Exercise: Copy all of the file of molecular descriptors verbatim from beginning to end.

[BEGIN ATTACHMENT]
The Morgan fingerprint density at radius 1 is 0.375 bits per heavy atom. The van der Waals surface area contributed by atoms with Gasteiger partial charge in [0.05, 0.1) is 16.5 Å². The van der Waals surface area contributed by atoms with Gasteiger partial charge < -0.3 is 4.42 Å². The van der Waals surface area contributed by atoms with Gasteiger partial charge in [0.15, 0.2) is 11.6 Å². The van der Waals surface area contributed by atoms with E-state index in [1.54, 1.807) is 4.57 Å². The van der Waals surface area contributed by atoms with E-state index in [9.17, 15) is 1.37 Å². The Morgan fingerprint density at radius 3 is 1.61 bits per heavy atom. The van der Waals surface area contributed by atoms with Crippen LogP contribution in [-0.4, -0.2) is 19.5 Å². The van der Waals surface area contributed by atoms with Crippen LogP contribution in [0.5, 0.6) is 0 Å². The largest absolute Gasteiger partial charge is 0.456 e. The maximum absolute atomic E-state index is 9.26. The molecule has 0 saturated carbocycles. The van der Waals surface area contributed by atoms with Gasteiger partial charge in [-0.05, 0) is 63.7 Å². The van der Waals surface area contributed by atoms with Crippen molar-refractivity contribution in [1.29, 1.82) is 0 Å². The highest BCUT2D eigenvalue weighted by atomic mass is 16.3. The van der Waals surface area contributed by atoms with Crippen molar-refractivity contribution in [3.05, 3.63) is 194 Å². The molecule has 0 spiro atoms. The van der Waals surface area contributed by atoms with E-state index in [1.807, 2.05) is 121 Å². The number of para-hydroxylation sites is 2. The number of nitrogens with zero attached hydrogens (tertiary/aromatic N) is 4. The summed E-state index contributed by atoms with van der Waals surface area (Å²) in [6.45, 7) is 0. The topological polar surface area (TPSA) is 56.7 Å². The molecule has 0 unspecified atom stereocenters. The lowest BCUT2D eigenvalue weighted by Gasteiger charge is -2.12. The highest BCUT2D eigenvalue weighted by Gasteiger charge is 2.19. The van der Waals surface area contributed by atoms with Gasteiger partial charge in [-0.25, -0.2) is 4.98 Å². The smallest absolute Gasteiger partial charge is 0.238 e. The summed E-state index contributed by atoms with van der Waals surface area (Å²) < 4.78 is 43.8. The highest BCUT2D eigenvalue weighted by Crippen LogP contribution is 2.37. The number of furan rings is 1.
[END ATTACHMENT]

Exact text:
The Morgan fingerprint density at radius 1 is 0.375 bits per heavy atom. The van der Waals surface area contributed by atoms with Gasteiger partial charge in [0.05, 0.1) is 16.5 Å². The van der Waals surface area contributed by atoms with Gasteiger partial charge < -0.3 is 4.42 Å². The van der Waals surface area contributed by atoms with Gasteiger partial charge in [0.15, 0.2) is 11.6 Å². The van der Waals surface area contributed by atoms with E-state index in [1.54, 1.807) is 4.57 Å². The van der Waals surface area contributed by atoms with E-state index in [9.17, 15) is 1.37 Å². The Morgan fingerprint density at radius 3 is 1.61 bits per heavy atom. The van der Waals surface area contributed by atoms with Crippen LogP contribution in [-0.4, -0.2) is 19.5 Å². The van der Waals surface area contributed by atoms with Crippen LogP contribution in [0.5, 0.6) is 0 Å². The largest absolute Gasteiger partial charge is 0.456 e. The maximum absolute atomic E-state index is 9.26. The molecule has 0 saturated carbocycles. The van der Waals surface area contributed by atoms with Gasteiger partial charge in [-0.05, 0) is 63.7 Å². The van der Waals surface area contributed by atoms with Crippen molar-refractivity contribution in [1.29, 1.82) is 0 Å². The highest BCUT2D eigenvalue weighted by atomic mass is 16.3. The van der Waals surface area contributed by atoms with Crippen molar-refractivity contribution in [3.05, 3.63) is 194 Å². The molecule has 0 spiro atoms. The van der Waals surface area contributed by atoms with E-state index in [1.807, 2.05) is 121 Å². The number of para-hydroxylation sites is 2. The number of nitrogens with zero attached hydrogens (tertiary/aromatic N) is 4. The summed E-state index contributed by atoms with van der Waals surface area (Å²) in [6.45, 7) is 0. The topological polar surface area (TPSA) is 56.7 Å². The molecule has 0 unspecified atom stereocenters. The lowest BCUT2D eigenvalue weighted by Gasteiger charge is -2.12. The highest BCUT2D eigenvalue weighted by Gasteiger charge is 2.19. The van der Waals surface area contributed by atoms with Gasteiger partial charge in [-0.25, -0.2) is 4.98 Å². The smallest absolute Gasteiger partial charge is 0.238 e. The summed E-state index contributed by atoms with van der Waals surface area (Å²) < 4.78 is 43.8. The highest BCUT2D eigenvalue weighted by Crippen LogP contribution is 2.37. The number of furan rings is 1.